Flags of the Nations: Chile

The red stripe represents the blood of patriots who fought for Chile's independence. The white stripe symbolizes the snow of the Andes Mountains; while the blue stripe represents the sky. The star on the flag stresses the fact that Chile is a Unitarian republic, and not a federal republic. The Chilean flag was adopted on October 18, 1817, making it one of the oldest flags in the world. Chile gained independence from Spain on February 12, 1818. (worldflags101.com)

Since September 1, 2009, the Church of the Nazarene's Global Ministry Center (GMC) proudly flies a flag each week of one of the many nations in which the denomination is present in ministry. Leaders were invited to send a national flag to be flown at the GMC alongside the flag of the United States*. The national flags rotate weekly, and photos of them raised are sent to the church leaders of that country.

This week: Chile

The Church of the Nazarene officially entered Chile in 1962.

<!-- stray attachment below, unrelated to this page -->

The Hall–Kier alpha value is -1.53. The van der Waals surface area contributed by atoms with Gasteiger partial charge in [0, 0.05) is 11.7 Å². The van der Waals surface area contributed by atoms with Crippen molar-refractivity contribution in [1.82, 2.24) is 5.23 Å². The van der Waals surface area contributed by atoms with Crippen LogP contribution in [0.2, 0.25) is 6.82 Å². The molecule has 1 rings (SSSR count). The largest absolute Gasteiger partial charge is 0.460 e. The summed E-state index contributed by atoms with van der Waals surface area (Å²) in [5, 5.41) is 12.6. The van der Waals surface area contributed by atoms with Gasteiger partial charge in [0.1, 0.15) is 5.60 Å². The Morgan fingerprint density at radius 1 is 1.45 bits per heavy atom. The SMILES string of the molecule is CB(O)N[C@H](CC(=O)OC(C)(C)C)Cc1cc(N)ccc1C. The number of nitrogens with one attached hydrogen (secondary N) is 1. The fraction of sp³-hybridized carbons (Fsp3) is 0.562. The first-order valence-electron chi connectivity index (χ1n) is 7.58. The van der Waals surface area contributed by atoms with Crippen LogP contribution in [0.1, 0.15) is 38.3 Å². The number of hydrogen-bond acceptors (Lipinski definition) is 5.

Chile had a population of 17,789,267 in 2017. That same year, Chile reported 64 Churches of the Nazarene, 56 of which have been officially organized. Chile has 3,433 total members.

Located on the South America Region, Chile has three Phase 2 districts and one Phase 1 district. For more information about the South America Region, visit samnaz.org.

* = The weekly highlighted flag is raised on the middle of three poles in compliance with U.S. government protocols. It flies to the left of the GMC host-nation United States flag, which flies above the host-state flag of Kansas. The Christian flag flies on the third pole.

The Global Ministry Center is the mission and service hub of the Church of the Nazarene.

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